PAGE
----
Heading over to DC for a large portion this week, we have Batman Beyond #6 of 6. Barley surviving their encounter with this new Hush last issue Bruce and Terry have just moments to regroup before he blows up the entire city. Luckily, their not the only ones with a score to settle as Dick Grayson, out of retirement for one time only, and the new Catwoman join up with our favorite future Batmen to help them stop this latest abomination created by Cadmus. Those who have been reading the blog, know I've really been digging this mini and that certainly continued into this final issue. Overall this was a great comeback for Batman Beyond and I am glad it sparked enough interest to warrant an ongoing series starting in January. It effect utilizes the world created by the TV show but isn't afraid to tell new stories, which is always refreshing from a comic based on something else. Needless to say I will definitely be checking out Batman Beyond #1 and you should be to.

Staying in Gotham but traveling back to the present we have Batman and Robin #17. Dick and Damien get dragged into a little murder-mystery party involving one of Bruce's old flames, but is she really dead or is someone just manipulating the dark knight and the boy wonder? Overall the comic was ok, nothing spectacular but bigger fans of this pairing might want to stick around. With a comic stack that I'm constantly adding to or trying new things in I have to trim the fat occasionally, and Batman and Robin have drawn the short straw this time around.

Keeping Robin in the picture, we move out west to Teen Titans #89. The team receives Damien as a new member, although neither side is really to happy with the arrangement, and end up tangling with a powerful telekinetic. Really digging Teen Titans since the creative team change to J.T. Krul (writer) and Nicola Scott (artist), and this issue keeps it going. Bringing the new Robin into the team will help keep things interesting story-wise and Scott's art is working wonders in showing the team as still teenagers. Looking forward to lots more from them and where they are going with this new scientist villain who is giving kids powers.

Finishing out the DC books this week is Justice League: Generation Lost #14. Due to absorbing the massive explosion last issue, Captain Atom is once again throw through the time stream and into the future. This time the world has become a wasteland through bio-warfare as well as battles between meta-humans, OMACs, and humans themselves and Captain Atom must help the Justice League to make one last attempt to bring down the OMACs. Like I've said many times before, still really loving this book and see no signs of that stopping any time soon. Easily the best thing to come out Brightest Day.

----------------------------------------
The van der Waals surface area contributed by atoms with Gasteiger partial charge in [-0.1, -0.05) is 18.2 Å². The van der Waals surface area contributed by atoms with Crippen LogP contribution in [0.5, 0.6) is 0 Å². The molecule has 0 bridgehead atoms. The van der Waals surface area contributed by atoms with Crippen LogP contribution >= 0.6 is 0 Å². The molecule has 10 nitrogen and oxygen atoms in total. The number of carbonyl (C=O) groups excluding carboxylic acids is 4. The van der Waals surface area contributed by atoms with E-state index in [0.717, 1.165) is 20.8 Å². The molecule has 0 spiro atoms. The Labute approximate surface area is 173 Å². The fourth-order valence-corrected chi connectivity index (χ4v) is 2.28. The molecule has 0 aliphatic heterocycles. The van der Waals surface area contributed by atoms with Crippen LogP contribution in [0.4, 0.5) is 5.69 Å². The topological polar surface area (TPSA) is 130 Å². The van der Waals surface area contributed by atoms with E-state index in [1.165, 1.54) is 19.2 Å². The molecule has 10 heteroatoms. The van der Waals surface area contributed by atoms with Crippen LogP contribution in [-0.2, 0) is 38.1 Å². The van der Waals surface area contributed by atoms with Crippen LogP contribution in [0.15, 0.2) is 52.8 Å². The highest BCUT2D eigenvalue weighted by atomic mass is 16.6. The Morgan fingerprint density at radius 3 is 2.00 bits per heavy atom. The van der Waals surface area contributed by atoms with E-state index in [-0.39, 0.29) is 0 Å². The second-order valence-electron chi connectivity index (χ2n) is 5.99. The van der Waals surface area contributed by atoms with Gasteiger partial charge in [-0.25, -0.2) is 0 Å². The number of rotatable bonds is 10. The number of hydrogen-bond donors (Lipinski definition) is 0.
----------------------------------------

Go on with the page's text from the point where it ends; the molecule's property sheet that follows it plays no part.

First up from Marvel this week is Ultimate Avengers 3 #4. In this issue Blade tells the remaining human Avengers everything he knows about the vampires, while the vampires themselves go through a leadership change. Not the best comic out there but a fun super-hero/vampire story, much in the vain of a movie that is so bad its funny. It was probably intended to be a little more serious than I take it but I am still enjoying it none the less. Even the colorists' (Matt Hollingsworth and Matthew Wilson) work seems to bright to be a serious horror tale and just amps up that hilarity of it all. So give it a go if your into that kind of thing and super heroes, although at this point it might just be smarter to wait till its collected.

The last four books of the week all contain the x-gene, starting with Namor: The First Mutant #4. Finishing out this first arc, Namor engages in a duel to the death with his un-dead grandfather, former ruler of Atlantis and current leader of the Aqeuous, for control of both peoples. Story wise, I enjoyed the issue despite it being predictable to the end it stuck with the depth of character that has been present through out the entire series so far. I do have a complaint with the art however, not that Andres Guinaldo's work is bad or anything but it really takes away from the arc when the first three are done by one guy (the fantastic Ariel Olivetti) and the last one is done by someone with a vastly different style. Think this just may be a fill in to keep the book on schedule but I honestly would have rather waited.